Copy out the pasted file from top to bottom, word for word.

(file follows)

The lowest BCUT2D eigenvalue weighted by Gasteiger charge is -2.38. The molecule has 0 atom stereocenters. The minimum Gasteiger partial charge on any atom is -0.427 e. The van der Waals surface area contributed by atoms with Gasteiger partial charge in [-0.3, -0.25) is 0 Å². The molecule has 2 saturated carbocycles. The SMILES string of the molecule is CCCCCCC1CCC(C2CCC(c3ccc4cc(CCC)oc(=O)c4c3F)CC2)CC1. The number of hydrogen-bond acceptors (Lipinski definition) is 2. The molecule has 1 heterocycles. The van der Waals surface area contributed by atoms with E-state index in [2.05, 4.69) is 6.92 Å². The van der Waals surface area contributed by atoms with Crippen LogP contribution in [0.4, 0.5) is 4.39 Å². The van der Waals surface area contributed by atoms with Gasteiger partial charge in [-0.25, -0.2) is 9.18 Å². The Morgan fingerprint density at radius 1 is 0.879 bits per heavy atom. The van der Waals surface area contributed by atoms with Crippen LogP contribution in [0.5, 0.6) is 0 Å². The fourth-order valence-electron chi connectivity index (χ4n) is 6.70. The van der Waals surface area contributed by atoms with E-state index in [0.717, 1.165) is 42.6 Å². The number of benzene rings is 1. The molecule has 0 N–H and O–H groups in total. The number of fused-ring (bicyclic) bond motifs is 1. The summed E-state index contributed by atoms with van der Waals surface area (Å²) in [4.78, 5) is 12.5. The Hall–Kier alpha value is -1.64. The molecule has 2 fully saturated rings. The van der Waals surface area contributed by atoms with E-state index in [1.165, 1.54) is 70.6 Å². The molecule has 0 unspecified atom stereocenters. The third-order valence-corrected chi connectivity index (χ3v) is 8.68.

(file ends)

The lowest BCUT2D eigenvalue weighted by Gasteiger charge is -2.38. The molecule has 0 atom stereocenters. The minimum Gasteiger partial charge on any atom is -0.427 e. The van der Waals surface area contributed by atoms with Gasteiger partial charge in [-0.3, -0.25) is 0 Å². The molecule has 2 saturated carbocycles. The SMILES string of the molecule is CCCCCCC1CCC(C2CCC(c3ccc4cc(CCC)oc(=O)c4c3F)CC2)CC1. The number of hydrogen-bond acceptors (Lipinski definition) is 2. The molecule has 1 heterocycles. The van der Waals surface area contributed by atoms with E-state index in [2.05, 4.69) is 6.92 Å². The van der Waals surface area contributed by atoms with Crippen LogP contribution in [0.4, 0.5) is 4.39 Å². The van der Waals surface area contributed by atoms with Gasteiger partial charge in [-0.25, -0.2) is 9.18 Å². The Morgan fingerprint density at radius 1 is 0.879 bits per heavy atom. The van der Waals surface area contributed by atoms with Crippen LogP contribution in [0.5, 0.6) is 0 Å². The fourth-order valence-electron chi connectivity index (χ4n) is 6.70. The van der Waals surface area contributed by atoms with E-state index in [0.717, 1.165) is 42.6 Å². The number of benzene rings is 1. The molecule has 0 N–H and O–H groups in total. The number of fused-ring (bicyclic) bond motifs is 1. The summed E-state index contributed by atoms with van der Waals surface area (Å²) in [4.78, 5) is 12.5. The Hall–Kier alpha value is -1.64. The molecule has 2 fully saturated rings. The van der Waals surface area contributed by atoms with E-state index in [1.165, 1.54) is 70.6 Å². The molecule has 0 unspecified atom stereocenters. The third-order valence-corrected chi connectivity index (χ3v) is 8.68.